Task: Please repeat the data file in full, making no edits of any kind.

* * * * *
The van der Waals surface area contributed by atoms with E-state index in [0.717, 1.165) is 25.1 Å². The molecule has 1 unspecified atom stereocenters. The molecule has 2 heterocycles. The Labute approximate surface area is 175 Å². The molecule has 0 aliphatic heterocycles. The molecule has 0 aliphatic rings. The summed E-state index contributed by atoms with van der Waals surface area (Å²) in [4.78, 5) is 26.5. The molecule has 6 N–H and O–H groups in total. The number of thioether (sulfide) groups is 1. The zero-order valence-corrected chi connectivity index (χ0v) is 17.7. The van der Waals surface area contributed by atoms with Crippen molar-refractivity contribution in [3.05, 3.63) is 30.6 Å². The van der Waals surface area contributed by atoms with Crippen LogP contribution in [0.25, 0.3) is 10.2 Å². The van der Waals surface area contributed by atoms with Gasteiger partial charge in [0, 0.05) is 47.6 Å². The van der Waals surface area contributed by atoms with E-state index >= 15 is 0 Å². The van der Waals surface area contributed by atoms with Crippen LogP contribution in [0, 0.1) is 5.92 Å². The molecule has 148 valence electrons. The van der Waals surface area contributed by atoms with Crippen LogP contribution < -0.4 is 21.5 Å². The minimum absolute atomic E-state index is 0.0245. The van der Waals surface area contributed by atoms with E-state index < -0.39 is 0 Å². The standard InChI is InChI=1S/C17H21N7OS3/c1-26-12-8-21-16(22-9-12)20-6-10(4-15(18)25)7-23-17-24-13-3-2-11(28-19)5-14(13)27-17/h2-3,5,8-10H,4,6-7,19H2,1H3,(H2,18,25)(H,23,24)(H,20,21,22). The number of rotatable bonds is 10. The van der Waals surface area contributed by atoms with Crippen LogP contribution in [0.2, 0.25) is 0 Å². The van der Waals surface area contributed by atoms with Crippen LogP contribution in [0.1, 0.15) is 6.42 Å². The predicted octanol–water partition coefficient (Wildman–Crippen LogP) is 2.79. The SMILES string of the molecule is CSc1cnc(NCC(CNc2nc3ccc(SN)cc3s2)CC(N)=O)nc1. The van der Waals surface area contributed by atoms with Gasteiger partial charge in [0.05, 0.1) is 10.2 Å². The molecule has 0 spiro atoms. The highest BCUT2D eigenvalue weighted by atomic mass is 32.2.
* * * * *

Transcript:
The van der Waals surface area contributed by atoms with E-state index in [0.717, 1.165) is 25.1 Å². The molecule has 1 unspecified atom stereocenters. The molecule has 2 heterocycles. The Labute approximate surface area is 175 Å². The molecule has 0 aliphatic heterocycles. The molecule has 0 aliphatic rings. The summed E-state index contributed by atoms with van der Waals surface area (Å²) in [4.78, 5) is 26.5. The molecule has 6 N–H and O–H groups in total. The number of thioether (sulfide) groups is 1. The zero-order valence-corrected chi connectivity index (χ0v) is 17.7. The van der Waals surface area contributed by atoms with Crippen molar-refractivity contribution in [3.05, 3.63) is 30.6 Å². The van der Waals surface area contributed by atoms with Crippen LogP contribution in [0.25, 0.3) is 10.2 Å². The van der Waals surface area contributed by atoms with Gasteiger partial charge in [0, 0.05) is 47.6 Å². The van der Waals surface area contributed by atoms with E-state index >= 15 is 0 Å². The van der Waals surface area contributed by atoms with Crippen LogP contribution in [0, 0.1) is 5.92 Å². The molecule has 148 valence electrons. The van der Waals surface area contributed by atoms with Crippen LogP contribution < -0.4 is 21.5 Å². The minimum absolute atomic E-state index is 0.0245. The van der Waals surface area contributed by atoms with E-state index < -0.39 is 0 Å². The standard InChI is InChI=1S/C17H21N7OS3/c1-26-12-8-21-16(22-9-12)20-6-10(4-15(18)25)7-23-17-24-13-3-2-11(28-19)5-14(13)27-17/h2-3,5,8-10H,4,6-7,19H2,1H3,(H2,18,25)(H,23,24)(H,20,21,22). The number of rotatable bonds is 10. The van der Waals surface area contributed by atoms with Crippen LogP contribution in [0.2, 0.25) is 0 Å². The van der Waals surface area contributed by atoms with Crippen LogP contribution in [0.1, 0.15) is 6.42 Å². The predicted octanol–water partition coefficient (Wildman–Crippen LogP) is 2.79. The SMILES string of the molecule is CSc1cnc(NCC(CNc2nc3ccc(SN)cc3s2)CC(N)=O)nc1. The van der Waals surface area contributed by atoms with Gasteiger partial charge in [0.05, 0.1) is 10.2 Å². The molecule has 0 spiro atoms. The highest BCUT2D eigenvalue weighted by atomic mass is 32.2.